Even the proliferation of post-pandemic home offices and cheap security cameras has contributed to the influx of calls. That mountain lion you just saw on your little motion-activated screen? It may have always been passing through your property. It’s just that you see it now because you have eyes on its path.

Of course, the constant desire to find food is always going to be a primary driver of animal-human interactions. Maybe this isn’t a bear problem, or a coyote problem, or a hawk problem, Martinez says. “Maybe it’s, ‘Oh yeah, I’ve been leaving my garbage wide open, and they smell that!’”

“Bears at some point in life got access to human food and garbage,” says Margaret Lord, wildlife education coordinator for the Nevada Department of Wildlife Western Region. “It’s a lot less work to get a million calories from pizza than foraging for 14 hours. Is it smart? Yeah! They figure it out. But it’s not a good thing. Once birds, animals, fish, whatever associate people with food, it comes with some pretty serious consequences. We want them to have their natural instincts to find food, survive, be wild and participate in the natural ecosystems.”


A Mind for Memory

One local animal that seems to be relatively unfazed by humans putting out food are mountain chickadees—aka “cheeseburger birds.” Yes, these predominantly gray birds with badger-like black-and-white-striped faces will scoop up seeds scattered for them or stocked in feeders, but they don’t eat much of it. Instead, they hide it.

“They don’t stop,” says Vladimir Pravosudov, professor of biology at University of Nevada, Reno. He explains that chickadees will create thousands of little food stores in anticipation of the coming winter: “They’re like caching machines.”

Pravosudov says studies show that chickadees in captivity will even cache non-food items, revealing that the behavior is impulsive. In that regard, he notes, “People are just kind of there. People feed them, but it does not have much of an impact at all.”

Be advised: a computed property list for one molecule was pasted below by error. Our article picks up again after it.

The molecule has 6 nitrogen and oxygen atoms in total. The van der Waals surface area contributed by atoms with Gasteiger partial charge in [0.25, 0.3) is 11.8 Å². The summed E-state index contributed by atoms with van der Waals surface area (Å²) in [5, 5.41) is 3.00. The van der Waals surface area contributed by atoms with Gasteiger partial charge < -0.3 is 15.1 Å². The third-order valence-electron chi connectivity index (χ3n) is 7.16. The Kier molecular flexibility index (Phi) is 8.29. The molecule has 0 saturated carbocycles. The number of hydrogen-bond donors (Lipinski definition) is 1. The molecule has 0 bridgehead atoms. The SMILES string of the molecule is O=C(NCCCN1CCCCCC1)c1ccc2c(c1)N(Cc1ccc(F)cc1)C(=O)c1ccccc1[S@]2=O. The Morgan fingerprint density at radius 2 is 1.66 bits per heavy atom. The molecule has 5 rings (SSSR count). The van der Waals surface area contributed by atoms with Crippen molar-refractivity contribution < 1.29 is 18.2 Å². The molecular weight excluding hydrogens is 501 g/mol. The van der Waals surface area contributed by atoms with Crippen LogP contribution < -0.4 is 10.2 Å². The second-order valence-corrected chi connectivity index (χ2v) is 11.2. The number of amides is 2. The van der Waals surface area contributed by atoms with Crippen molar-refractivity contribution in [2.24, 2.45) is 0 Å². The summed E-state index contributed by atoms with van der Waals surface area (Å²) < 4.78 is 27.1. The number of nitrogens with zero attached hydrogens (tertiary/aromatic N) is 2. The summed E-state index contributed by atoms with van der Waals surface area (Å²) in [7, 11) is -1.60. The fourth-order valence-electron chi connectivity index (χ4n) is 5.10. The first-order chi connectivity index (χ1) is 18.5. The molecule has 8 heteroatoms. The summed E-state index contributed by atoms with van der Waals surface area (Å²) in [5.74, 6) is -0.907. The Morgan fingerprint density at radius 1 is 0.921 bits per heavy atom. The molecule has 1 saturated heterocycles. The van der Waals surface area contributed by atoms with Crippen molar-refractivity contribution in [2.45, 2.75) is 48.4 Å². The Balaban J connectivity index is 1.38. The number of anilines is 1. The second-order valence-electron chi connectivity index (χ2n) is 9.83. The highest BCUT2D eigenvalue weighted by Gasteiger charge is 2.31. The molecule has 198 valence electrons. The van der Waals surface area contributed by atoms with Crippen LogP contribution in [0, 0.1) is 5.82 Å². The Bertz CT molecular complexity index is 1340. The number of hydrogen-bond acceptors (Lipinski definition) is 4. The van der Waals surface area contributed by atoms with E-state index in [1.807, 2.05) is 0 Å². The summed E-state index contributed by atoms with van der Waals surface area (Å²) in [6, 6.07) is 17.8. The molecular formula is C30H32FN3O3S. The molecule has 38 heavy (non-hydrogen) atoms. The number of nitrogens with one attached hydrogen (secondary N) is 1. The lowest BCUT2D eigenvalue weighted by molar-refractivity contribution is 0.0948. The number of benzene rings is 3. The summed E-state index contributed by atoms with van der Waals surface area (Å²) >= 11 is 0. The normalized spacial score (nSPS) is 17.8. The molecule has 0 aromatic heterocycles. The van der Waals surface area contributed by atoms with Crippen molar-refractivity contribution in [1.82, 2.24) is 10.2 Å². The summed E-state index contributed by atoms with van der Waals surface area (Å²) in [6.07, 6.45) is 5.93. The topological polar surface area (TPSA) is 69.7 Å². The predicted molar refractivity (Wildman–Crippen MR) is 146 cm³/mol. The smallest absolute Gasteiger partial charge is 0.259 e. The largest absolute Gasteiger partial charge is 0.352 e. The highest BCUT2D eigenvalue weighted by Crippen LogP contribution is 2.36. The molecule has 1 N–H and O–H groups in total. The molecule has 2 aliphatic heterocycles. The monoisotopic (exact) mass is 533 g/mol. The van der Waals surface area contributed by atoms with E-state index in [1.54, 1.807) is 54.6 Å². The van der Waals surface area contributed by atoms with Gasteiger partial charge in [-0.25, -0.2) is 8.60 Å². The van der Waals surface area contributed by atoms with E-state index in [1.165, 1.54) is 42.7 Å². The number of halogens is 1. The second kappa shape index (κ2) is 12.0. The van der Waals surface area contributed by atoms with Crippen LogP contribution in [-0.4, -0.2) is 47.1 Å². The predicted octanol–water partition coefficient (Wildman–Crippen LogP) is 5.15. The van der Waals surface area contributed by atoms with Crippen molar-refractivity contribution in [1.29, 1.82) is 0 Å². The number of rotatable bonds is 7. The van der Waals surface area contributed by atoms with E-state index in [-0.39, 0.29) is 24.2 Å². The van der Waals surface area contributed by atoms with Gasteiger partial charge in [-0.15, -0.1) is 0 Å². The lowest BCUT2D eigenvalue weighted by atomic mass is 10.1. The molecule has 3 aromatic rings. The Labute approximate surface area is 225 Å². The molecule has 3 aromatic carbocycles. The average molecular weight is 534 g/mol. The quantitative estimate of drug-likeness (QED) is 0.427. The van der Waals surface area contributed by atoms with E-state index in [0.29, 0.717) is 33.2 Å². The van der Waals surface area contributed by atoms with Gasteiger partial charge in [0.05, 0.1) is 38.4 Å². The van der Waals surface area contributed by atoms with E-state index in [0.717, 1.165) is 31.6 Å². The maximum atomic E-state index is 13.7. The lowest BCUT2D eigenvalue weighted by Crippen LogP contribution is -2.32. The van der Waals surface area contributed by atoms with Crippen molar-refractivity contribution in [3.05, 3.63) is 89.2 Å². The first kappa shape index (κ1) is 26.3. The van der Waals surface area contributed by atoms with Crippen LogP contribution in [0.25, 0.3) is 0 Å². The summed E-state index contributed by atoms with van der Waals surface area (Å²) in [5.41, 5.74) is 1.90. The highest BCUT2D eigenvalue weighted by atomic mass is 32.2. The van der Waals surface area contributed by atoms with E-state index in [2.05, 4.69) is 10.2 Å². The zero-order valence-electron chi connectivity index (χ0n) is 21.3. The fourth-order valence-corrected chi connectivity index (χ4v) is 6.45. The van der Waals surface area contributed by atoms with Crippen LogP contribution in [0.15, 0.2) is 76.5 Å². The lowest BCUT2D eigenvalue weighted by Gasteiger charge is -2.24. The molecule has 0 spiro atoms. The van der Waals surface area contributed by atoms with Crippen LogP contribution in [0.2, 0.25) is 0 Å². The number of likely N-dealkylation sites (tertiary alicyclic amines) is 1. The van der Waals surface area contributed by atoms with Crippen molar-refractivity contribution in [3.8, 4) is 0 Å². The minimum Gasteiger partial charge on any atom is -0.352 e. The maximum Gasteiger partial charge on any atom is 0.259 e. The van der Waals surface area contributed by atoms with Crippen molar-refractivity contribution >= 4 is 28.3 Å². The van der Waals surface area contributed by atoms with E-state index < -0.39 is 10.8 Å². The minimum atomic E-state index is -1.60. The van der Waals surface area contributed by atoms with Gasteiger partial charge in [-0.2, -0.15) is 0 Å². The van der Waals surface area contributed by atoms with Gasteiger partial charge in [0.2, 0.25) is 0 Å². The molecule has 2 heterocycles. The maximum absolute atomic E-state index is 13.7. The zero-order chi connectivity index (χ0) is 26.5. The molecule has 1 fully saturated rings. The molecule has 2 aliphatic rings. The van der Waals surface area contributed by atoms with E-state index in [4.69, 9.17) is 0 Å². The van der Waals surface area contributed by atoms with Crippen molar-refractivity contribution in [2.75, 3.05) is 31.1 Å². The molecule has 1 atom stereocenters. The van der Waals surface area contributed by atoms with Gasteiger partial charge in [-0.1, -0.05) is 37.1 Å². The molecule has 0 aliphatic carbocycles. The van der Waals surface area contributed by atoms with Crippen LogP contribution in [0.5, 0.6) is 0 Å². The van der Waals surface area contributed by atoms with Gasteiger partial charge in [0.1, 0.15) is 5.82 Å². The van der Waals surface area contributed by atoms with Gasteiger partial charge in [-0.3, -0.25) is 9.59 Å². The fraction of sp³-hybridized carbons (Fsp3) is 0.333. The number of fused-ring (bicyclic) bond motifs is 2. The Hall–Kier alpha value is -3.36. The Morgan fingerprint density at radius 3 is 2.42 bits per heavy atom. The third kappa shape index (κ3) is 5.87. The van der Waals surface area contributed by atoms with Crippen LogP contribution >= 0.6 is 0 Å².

These chickadees have been in the scientific spotlight recently thanks to the publication of a paper Pravosudov co-authored titled “Genes and gene networks underlying spatial cognition in food-caching chickadees.” The paper explains the team’s dive into understanding the birds’ extraordinary spatial memory, identifying a genetic basis, developmental pathways and more.

Born in 1960, Pravosudov began studying caching—the term for how animals hide food for future use—as an undergraduate student in 1978. In his late teens, he found himself wondering how little birds known as willow tits were able to survive in arctic-type environments, so he decided to make that his academic pursuit.

In 1991, Pravosudov came to the United States (“the Soviet Union was collapsing, everything was horrible,” he says) as a grad student. He found an advisor in the field of cognition at UC Davis and began working among chickadees in the Sierra Nevada in 1999. He eventually landed a faculty position at UNR and moved to the Tahoe area in 2005.

Tahoe’s mountain chickadees, he explains, are similar to the willow tits and Siberian tits that first sparked his interest in caching in his homeland. Here, the birds sing “cheeseburger-cheeseburger” in the summer, but call “chickadee-dee-dee” in the winter. The colder months also signify another shift: from finding food that’s abundant in the warm season to dropping by a snow-dusted Jeffrey or lodgepole pine to grab a cached meal when everything is white.

Throughout December, January, February and the surrounding harsh weeks of late fall and early spring, the wild chickadees’ survival depends less on how much they cached, Pravosudov explains, and more on whether they can actually find what they hid months prior. Every seed stuck behind a patch of lichens or beneath a bit of bark helps.

“Finding the food is based on their memory, which is an amazing adaptation,” he says, though he cautions against labeling the birds as geniuses.


Defining Intelligence

“Simply put, do they remember tens of thousands of their food caches?” Pravosudov asks rhetorically. “That’s not intelligence. That’s just memory. They form memories exceedingly well, and they’re forced to do this by strong winters and hard environments.”

In other words, what looks like smart planning to a person is simply a vast capacity for recall, which isn’t the same thing.

In fact, an excellent memory can even be an impediment to solving problems, which is more of an indicator of intelligence. Pravosudov regularly asks his students, “Is any memory better than no memory?” His classes tend to agree that at least some memory is preferable to not having any memory, but then he hits them with this scenario: If you lose your car keys in your house, and you think you remember roughly where you left them, you’re going to focus your search on that area. If you’re wrong, the hunt will take forever as you fixate on the part of the house stuck in your mind. Having no memory of where your keys could be, however, would prompt you to methodically search from one end of the house to the other, likely helping you find them faster.